The Mochi Diaries: Chapter 10 – Kaki Mochi 柿餅

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Welcome to Chapter 10 of the Mochi Diaries, Kaki Mochi 柿餅!

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During a recent trip to Nara I picked up one of these boxes, having quite the affinity for anything Kaki 柿 (Japanese Persimmon) related I was quite excited to have a nom these guys.

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Now firstly upon opening them I was completely taken aback at the intricate detail that went into producing every single mochi in the box!

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Made to resemble the fruit of which they are flavored the mochi consist of four separate ingredients.

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I translated the important bit of the diagram above that came in the box explaining what they are made of.

Essentially they are mostly kaki flavored mochi filled with a core of kaki an 柿あん (persimmon flavored red bean paste).
The leaves are made of dango 団子 held in place by a thin piece of konbu 昆布 (dried sea kelp), honestly the konbu is some what annoying since you must remove it before eating each mochi being inedible.

So you ask, ‘but Daniel what is the difference between mochi and dango?’
Well they are pretty much the same thing, the only difference being in the technique used to make them.

When making mochi, you begin by grinding glutinous rice to a paste which is then steamed and l finally pounded into a sticky dough.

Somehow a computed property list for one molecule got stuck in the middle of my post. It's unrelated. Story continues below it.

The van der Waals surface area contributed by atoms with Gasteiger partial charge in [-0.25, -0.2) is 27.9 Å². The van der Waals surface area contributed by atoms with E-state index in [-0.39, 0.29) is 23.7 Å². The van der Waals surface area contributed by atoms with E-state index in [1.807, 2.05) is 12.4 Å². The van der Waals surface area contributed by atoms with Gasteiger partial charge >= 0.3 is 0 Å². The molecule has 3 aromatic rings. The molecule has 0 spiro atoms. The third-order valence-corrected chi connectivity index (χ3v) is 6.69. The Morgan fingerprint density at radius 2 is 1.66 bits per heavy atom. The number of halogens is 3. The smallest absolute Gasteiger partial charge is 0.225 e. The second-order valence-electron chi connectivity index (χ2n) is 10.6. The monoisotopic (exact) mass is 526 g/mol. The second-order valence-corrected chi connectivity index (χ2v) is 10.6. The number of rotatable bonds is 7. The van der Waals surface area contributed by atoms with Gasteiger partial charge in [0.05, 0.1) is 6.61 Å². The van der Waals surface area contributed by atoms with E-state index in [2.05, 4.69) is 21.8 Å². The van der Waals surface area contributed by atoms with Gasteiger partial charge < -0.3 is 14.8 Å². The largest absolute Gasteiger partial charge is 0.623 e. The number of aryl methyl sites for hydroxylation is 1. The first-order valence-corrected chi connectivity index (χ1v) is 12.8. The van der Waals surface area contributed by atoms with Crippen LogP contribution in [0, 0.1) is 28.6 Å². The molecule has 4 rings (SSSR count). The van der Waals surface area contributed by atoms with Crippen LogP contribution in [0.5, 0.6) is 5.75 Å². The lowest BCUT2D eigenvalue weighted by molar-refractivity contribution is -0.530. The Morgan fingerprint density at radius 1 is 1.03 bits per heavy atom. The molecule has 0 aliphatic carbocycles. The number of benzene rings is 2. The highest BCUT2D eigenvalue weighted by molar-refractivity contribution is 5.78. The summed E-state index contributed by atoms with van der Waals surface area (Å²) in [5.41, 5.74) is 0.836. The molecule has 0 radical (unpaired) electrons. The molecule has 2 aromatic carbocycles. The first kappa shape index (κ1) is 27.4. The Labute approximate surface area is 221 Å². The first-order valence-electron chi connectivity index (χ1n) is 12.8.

Dango on the other hand is made from rice flour that has been mixed with hot water to make a dough, before being boiled in salted water.

Anyhow beyond the novelty of the mochi, the taste was just ok, that said it was more than made up for by the awesomeness of the presentation of the sweets!
3.75/5

Want to read more Mochi Diaries Posts?

The Mochi Diaries: Chapter 9 – Mochitsuki Special Edition 餅搗き増刊

<———– Last

The Mochi Diaries: Chapter 11 – Kagami Mochi 鏡餅

Next ———>

Kaki 柿 (^∇^)

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So Aki 秋 (Autumn) is finally upon us and with it a plethora of new fruits and vegetables become available in Japan.
The one I have been looking forward to since I discovered they were popular here are Kaki 柿 (persimmons).

Pretty much my favourite, fruit I grew up eating 3 or 4 of these every day at the end of every summer back in Australia.
Not that they were all that popular back home, however being of italian decent my grandfather has a passion for growing things, having 2 large trees which would shower us in them each year!!
Oddly enough in Italian イタリア語 persimmons go by the same name as they do in Japanese which is well Kaki!

Slicing one of these up really brought back some fond memories for me of summers growing up in Melbourne and exactly what I have to come home to 🙂

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The only real detractor I could attribute to the Japanese version of these orange gems would be that they ate over packaged (like all Japanese fruit) to the teeth, god back home we would just chuck a couple dozen in a bag! Also being priced at around 130-150¥ each, they are much cheaper than some apples (think 300¥ a piece), however still totally outside of my regular budget, alas they make for a nice treat to remind me of home.
(*^◯^*)

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